Tuesday, August 14, 2007

Counter Supplements to Prevent Migraine

Over-the-counter (OTC) supplements use in headaches, migraines, and fibromyalgia can be controversial, especially since they are not rigorously tested like prescription drugs. Nevertheless, there is a good deal of science behind some OTC supplements. I have my favorites that I like to recommend, and I will give them to you. Bear in mind, these are my recommendations as of today. As the science supporting supplements changes, my recommendations will change. An excellent example is Vitamin E and Beta Carotene. Both were highly recommended in the 1990’s, but now problems with both have been found. Currently I recommend neither beyond the amount of each that is found in a regular multivitamin.

Over the Counter Supplements
Vitamin B2 (riboflavin) 200-250 mg twice a day
Magnesium Capsules 250 mg two to three times a day (remember Milk of Magnesia is a form of magnesium and MOM is used to treat constipation; therefore, if you develop loose stools from taking a form of magnesium, you may need to reduce your dosage of magnesium capsules)
Feverfew 100 mg a day
--or-- Migrelief one pill twice a day is a good source of B2, Magnesium, and Feverfew.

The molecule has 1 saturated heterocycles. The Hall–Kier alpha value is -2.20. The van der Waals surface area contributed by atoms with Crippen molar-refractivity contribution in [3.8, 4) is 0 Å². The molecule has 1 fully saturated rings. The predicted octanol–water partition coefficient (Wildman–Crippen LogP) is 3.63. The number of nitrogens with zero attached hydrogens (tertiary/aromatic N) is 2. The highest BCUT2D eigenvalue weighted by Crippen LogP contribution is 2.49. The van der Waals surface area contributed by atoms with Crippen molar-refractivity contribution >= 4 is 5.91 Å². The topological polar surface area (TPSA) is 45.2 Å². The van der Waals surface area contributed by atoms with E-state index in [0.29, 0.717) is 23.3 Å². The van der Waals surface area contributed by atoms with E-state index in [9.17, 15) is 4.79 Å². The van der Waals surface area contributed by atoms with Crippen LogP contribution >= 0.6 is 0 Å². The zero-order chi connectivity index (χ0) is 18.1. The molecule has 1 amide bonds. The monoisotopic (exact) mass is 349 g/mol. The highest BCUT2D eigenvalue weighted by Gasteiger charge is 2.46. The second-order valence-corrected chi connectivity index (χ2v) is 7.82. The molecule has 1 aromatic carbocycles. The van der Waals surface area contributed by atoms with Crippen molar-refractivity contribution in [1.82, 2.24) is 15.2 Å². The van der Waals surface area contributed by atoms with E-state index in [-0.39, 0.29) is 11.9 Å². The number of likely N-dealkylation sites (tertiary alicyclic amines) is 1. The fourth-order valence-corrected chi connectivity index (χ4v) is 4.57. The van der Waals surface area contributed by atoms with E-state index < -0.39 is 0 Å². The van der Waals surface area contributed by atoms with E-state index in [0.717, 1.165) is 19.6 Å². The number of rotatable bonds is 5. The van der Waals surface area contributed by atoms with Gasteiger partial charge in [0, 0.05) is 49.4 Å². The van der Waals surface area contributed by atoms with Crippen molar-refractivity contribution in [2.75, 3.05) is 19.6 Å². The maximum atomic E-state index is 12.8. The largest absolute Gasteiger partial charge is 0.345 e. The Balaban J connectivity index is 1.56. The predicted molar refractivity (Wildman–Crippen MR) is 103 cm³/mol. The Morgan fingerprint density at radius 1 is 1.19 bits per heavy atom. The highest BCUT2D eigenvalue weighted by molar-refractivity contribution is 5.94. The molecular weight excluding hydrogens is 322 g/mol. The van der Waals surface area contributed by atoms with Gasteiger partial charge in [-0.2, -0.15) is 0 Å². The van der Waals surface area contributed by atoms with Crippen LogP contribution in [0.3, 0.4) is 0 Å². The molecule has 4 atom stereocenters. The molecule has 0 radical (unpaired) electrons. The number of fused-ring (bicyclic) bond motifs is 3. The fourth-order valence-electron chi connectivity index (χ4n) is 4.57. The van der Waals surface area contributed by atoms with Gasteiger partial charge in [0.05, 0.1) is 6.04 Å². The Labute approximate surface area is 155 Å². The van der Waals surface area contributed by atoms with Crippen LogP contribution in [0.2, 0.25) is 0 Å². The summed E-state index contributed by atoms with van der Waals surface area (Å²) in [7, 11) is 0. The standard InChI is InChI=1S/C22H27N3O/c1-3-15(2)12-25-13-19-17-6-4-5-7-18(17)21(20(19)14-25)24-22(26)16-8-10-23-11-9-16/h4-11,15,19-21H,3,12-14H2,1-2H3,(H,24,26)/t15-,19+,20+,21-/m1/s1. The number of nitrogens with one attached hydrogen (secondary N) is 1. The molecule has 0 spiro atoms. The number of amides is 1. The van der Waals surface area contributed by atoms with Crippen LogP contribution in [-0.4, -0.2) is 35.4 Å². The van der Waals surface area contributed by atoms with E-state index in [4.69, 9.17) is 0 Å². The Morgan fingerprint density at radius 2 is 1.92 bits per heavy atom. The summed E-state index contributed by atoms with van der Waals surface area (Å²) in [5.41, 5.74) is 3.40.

--and add-- Co Q 10 150 mg two daily to above supplements
I have not started recommending Butterbur; however, there is science supporting its use. I do not usually recommend Omega-3 fish oil for migraineurs. Diabetic and metabolic syndrome patients can use 3000 mg of fish oil to help lower triglycerides, raise HDL cholesterol, and decrease clotting—all of which are very important in reducing cardiovascular complication. This is Dr. Castelli’s recommendation. He has been a world authority on cardiac risk factors, and I have great respect for him. For about 30 years, he was the medical director for the Framingham Heart Study looking at long-term risk factors.
I recommend avoiding ephedrine products because of side effects which may include headache, palpitations, heart attack, and worse. Products containing ephedrine are Chinese ephedra, ma huang, and epitonin. Neither do I recommend Ginkgo biloba. Ginkgo mixed with certain foods or beverages can raise your blood pressure.

Prevention of migraines is very important. Continued migraine activity can lead to fibromyalgia, neck pain, sinus pain, TMJ syndrome, irritable bowel syndrome, chest pain, palpitations, and panic attacks.